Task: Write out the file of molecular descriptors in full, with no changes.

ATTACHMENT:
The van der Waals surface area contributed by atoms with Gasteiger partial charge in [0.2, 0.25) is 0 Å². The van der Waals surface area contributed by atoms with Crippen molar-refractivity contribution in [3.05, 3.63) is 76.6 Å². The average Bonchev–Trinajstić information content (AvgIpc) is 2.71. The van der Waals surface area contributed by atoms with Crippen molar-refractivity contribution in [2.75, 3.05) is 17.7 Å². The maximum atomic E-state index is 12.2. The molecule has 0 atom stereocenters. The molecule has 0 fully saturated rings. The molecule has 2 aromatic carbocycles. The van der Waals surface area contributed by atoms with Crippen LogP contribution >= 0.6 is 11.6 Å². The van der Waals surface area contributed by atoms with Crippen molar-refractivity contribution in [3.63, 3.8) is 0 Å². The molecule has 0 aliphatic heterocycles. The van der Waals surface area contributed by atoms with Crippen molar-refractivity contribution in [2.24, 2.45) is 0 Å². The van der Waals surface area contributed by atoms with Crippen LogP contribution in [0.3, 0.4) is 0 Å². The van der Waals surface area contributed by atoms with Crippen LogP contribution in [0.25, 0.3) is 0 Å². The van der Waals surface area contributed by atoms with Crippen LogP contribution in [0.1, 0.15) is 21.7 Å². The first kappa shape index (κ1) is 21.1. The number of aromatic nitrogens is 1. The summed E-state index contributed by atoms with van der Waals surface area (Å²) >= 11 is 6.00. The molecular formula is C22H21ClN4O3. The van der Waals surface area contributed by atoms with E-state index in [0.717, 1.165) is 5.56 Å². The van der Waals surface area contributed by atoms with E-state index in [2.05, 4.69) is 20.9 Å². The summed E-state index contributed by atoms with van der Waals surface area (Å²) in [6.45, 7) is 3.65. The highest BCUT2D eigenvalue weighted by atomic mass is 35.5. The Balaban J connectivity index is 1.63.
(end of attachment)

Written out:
The van der Waals surface area contributed by atoms with Gasteiger partial charge in [0.2, 0.25) is 0 Å². The van der Waals surface area contributed by atoms with Crippen molar-refractivity contribution in [3.05, 3.63) is 76.6 Å². The average Bonchev–Trinajstić information content (AvgIpc) is 2.71. The van der Waals surface area contributed by atoms with Crippen molar-refractivity contribution in [2.75, 3.05) is 17.7 Å². The maximum atomic E-state index is 12.2. The molecule has 0 atom stereocenters. The molecule has 0 fully saturated rings. The molecule has 2 aromatic carbocycles. The van der Waals surface area contributed by atoms with Crippen LogP contribution >= 0.6 is 11.6 Å². The van der Waals surface area contributed by atoms with Crippen molar-refractivity contribution in [3.63, 3.8) is 0 Å². The molecule has 0 aliphatic heterocycles. The van der Waals surface area contributed by atoms with Crippen molar-refractivity contribution in [2.24, 2.45) is 0 Å². The van der Waals surface area contributed by atoms with Crippen LogP contribution in [0.3, 0.4) is 0 Å². The van der Waals surface area contributed by atoms with Crippen LogP contribution in [0.25, 0.3) is 0 Å². The van der Waals surface area contributed by atoms with Crippen LogP contribution in [0.1, 0.15) is 21.7 Å². The first kappa shape index (κ1) is 21.1. The number of aromatic nitrogens is 1. The summed E-state index contributed by atoms with van der Waals surface area (Å²) >= 11 is 6.00. The molecular formula is C22H21ClN4O3. The van der Waals surface area contributed by atoms with E-state index in [0.717, 1.165) is 5.56 Å². The van der Waals surface area contributed by atoms with E-state index in [2.05, 4.69) is 20.9 Å². The summed E-state index contributed by atoms with van der Waals surface area (Å²) in [6.45, 7) is 3.65. The highest BCUT2D eigenvalue weighted by atomic mass is 35.5. The Balaban J connectivity index is 1.63.